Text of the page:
My friend Mikkel, who plays percussion with me, also loves that song. I was sound-checking with the chords a few years ago, and he said, "Oh! We should play that!" I loved playing it so much that we decided to record it. After Grant's passing, it seemed appropriate to do that as a way of saying thanks for his having brought joy to a lot of people, including myself.

Because I'm such a fan of Hüsker Dü, I had to seek out the 2541 house on an early trip to Minneapolis. Amazingly, it's just a few blocks from where Bob and Tommy Stinson of the Replacements lived and near the CC Club, which was a center for those guys.

In the '80s you could go to the CC Club and find members of the Replacements and Hüsker scattered throughout the bar. The jukebox was epic.

You also recorded a Spider John Koerner tune for this record.

I see John a lot lately. I got to play at his birthday celebration this year. Tony Glover, the harmonica player from Koerner, Ray & Glover, died. I was honored to play at his memorial service and saw John there. John is my guitar hero. When I first came to the cities, I was seeing Hüsker Dü but was playing folk and blues with guys like Mike Nicolai. Mike was the one who said, "You've got to go down to the Viking and see Spider John play."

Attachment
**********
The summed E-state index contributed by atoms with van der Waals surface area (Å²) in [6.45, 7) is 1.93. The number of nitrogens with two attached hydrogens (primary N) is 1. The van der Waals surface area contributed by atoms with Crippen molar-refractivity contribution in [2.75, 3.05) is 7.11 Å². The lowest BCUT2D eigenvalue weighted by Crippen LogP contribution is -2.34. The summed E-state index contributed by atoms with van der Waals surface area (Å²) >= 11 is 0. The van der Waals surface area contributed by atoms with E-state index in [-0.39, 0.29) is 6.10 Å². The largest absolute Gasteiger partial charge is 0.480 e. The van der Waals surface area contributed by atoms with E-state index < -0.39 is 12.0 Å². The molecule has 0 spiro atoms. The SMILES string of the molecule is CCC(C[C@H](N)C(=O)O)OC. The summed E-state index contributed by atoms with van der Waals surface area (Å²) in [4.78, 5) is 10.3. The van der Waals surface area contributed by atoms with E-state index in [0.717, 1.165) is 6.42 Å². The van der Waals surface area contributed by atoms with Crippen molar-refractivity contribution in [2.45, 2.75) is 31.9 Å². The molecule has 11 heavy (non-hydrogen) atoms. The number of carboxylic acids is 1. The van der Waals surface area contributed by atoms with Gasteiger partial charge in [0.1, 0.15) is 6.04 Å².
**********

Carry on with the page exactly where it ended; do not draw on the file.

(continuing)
I had no idea how it had escaped my notice that there was a player that great in my state. I've never heard anyone play quite like he does or someone who interprets folk songs quite like he does. I was immediately blown away and became a follower. I've never tried to cop his licks. I've just appreciated what he does. Very grateful to be an acquaintance of his.

It's great that Minnesota supports such diverse music.

There's a really vibrant music scene in Duluth. There's as much variety as in the Twin Cities. People come out. They support the music. At the time I was coming up, there was a vibrant music scene in Austin, Minnesota. I didn't know not to take it for granted, where I grew up. Now that I travel around, I see communities that don't have that. I appreciate it a lot more.

You came from a small city in Minnesota, and now you tour Europe and are well received there. That has to be incredible.

I never thought I'd be doing anything like this. I just wanted to play when I started. That's still all I really want to do. I reached my initial goal so long ago, and here I am with all this extra. It's amazing. I have imposter syndrome. I'm pretty sure that any moment someone's going to walk in and say, "You know what? We've got the wrong guy. You need to go home."